- ensuring that Board members may speak when they need to
- ensuring that, if necessary, a vote is taken and the result recorded
- providing an assessment of performance of individual Board members which contributes to consideration of their re-appointment to the Board
- advising the Department for Culture Media and Sport (DCMS) over the selection of new Trustees as part of the delegated appointments process
- liaising with the Director, and guiding his or her work
- The Chair also has an important role in communicating the views of the Board to government. Communication of this sort will be through the Chair and Director except where the Board has agreed that other Trustees should act on its behalf or should raise issues relating to their duties as members of the Board.
Public service responsibilities of the Board
Trustees have responsibility for ensuring that Tate complies with statutory or administrative requirements for the use of public funds, and ensuring that Public Service Values are met at Tate.
The Board is expected to:
- ensure high standards of corporate governance at all times
- be responsible for overseeing Tates affairs and determining the policies and overall strategy for the organisation within the policy and resources framework agreed by the DCMS. It must also provide a critical commentary on current activities and the overall direction of Tate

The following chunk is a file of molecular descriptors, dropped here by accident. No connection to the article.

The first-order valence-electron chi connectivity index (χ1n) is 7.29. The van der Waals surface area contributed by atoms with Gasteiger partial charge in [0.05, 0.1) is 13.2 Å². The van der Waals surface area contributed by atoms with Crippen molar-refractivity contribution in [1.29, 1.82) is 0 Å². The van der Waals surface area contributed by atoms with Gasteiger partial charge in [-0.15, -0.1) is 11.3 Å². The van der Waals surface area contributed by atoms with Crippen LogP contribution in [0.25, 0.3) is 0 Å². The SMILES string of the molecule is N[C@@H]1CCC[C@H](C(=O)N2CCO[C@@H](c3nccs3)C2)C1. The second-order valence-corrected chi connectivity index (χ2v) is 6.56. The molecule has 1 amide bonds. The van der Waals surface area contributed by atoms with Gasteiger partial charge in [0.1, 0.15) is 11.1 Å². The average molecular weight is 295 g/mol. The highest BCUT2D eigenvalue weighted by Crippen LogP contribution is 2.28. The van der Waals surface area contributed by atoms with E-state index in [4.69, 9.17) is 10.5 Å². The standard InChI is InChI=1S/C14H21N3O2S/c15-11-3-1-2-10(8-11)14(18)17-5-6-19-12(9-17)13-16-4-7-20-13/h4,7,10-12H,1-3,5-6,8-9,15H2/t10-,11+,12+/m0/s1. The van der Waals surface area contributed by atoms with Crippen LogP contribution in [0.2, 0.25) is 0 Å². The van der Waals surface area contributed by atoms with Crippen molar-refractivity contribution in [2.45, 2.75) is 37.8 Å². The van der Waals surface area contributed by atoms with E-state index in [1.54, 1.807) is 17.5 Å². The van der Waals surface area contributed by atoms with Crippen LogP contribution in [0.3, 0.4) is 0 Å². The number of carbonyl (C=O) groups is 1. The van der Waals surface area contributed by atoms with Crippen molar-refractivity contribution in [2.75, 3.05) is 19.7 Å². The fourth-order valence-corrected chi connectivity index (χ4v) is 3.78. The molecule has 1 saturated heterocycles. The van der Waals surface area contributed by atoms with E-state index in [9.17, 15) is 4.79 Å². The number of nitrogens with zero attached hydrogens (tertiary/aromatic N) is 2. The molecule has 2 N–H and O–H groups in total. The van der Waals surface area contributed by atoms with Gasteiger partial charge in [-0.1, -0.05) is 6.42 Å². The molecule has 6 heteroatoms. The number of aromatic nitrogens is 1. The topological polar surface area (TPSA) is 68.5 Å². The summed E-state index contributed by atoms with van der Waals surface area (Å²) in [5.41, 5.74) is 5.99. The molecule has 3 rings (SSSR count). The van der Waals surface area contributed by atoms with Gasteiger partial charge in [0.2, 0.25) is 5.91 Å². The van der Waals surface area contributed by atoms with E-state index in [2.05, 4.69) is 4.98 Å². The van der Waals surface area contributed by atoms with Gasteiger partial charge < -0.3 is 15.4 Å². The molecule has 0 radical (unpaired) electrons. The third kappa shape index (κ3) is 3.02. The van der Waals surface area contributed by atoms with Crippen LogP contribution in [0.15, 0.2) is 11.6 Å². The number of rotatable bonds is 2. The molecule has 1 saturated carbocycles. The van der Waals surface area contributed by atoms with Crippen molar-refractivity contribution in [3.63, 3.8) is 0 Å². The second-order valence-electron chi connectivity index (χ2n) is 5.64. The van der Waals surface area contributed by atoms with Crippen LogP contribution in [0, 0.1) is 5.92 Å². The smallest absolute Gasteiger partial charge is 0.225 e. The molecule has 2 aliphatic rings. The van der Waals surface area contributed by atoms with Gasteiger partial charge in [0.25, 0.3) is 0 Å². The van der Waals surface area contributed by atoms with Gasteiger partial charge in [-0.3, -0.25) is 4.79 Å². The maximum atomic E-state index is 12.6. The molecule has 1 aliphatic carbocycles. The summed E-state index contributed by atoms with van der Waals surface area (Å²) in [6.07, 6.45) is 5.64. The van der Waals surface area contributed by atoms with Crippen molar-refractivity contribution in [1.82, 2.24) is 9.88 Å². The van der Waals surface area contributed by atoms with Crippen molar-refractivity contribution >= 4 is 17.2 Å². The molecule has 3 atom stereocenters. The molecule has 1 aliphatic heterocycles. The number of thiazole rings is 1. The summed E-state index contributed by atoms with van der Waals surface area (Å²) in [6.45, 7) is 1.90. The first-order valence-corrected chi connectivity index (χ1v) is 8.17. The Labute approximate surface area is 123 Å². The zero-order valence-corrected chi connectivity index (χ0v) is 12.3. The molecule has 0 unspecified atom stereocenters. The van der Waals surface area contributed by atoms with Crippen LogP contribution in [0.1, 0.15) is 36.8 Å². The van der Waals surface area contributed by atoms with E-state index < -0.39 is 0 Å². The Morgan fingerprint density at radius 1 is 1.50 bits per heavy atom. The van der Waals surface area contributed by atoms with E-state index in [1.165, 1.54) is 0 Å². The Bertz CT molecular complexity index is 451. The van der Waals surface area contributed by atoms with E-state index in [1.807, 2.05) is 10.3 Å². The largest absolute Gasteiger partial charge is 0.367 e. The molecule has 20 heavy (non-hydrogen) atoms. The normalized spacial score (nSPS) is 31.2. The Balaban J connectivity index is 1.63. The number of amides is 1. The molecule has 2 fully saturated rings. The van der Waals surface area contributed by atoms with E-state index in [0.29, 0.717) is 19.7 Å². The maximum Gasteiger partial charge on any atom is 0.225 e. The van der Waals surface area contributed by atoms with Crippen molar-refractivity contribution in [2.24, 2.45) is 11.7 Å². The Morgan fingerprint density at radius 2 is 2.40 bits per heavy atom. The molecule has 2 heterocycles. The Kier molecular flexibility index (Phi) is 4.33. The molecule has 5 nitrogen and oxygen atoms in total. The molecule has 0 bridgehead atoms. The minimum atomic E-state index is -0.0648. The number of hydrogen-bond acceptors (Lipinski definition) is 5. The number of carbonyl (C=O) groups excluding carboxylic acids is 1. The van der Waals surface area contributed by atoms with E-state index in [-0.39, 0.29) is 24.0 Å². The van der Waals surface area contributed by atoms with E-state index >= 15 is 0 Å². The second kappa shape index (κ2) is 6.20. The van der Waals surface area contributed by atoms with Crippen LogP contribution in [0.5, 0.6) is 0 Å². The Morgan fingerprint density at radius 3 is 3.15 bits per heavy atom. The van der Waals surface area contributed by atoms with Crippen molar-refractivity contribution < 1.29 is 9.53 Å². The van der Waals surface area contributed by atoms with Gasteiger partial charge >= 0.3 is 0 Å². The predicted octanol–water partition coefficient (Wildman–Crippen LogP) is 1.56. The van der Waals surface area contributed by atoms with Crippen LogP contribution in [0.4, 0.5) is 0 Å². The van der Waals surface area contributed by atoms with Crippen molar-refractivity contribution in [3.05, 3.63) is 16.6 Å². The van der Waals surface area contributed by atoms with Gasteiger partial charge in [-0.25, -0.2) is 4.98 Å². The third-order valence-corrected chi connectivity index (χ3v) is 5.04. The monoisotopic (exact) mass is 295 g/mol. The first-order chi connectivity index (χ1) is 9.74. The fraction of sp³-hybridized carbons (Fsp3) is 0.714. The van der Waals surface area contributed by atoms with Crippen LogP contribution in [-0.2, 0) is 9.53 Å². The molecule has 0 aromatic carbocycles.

- maximise value for money through ensuring that its responsibilities are discharged in the most efficient, effective and economical way within available resources
- be accountable to the public for the activities of Tate. The Board is responsible for providing Parliament (including Select Committees) with as full information as may be requested about its decisions and actions. The Board should conduct all its dealings with the public in an open and responsible way
- observe the highest standards of impartiality, integrity and objectivity in relation to its responsibilities including the stewardship of public funds. It should be able to demonstrate that resources are being used with probity and without grounds for criticism that public funds are being used for private, partisan or party political purposes
- take into account, in reaching decisions, any guidance issued by the government
- promote equality and diversity throughout Tates work, within the terms of the Race Relations Act, the Disability Discrimination Act, and equal opportunities legislation
- ensure prompt responses to public requests for information, and meeting other requirements for openness and responsiveness set out in the Freedom of Information Act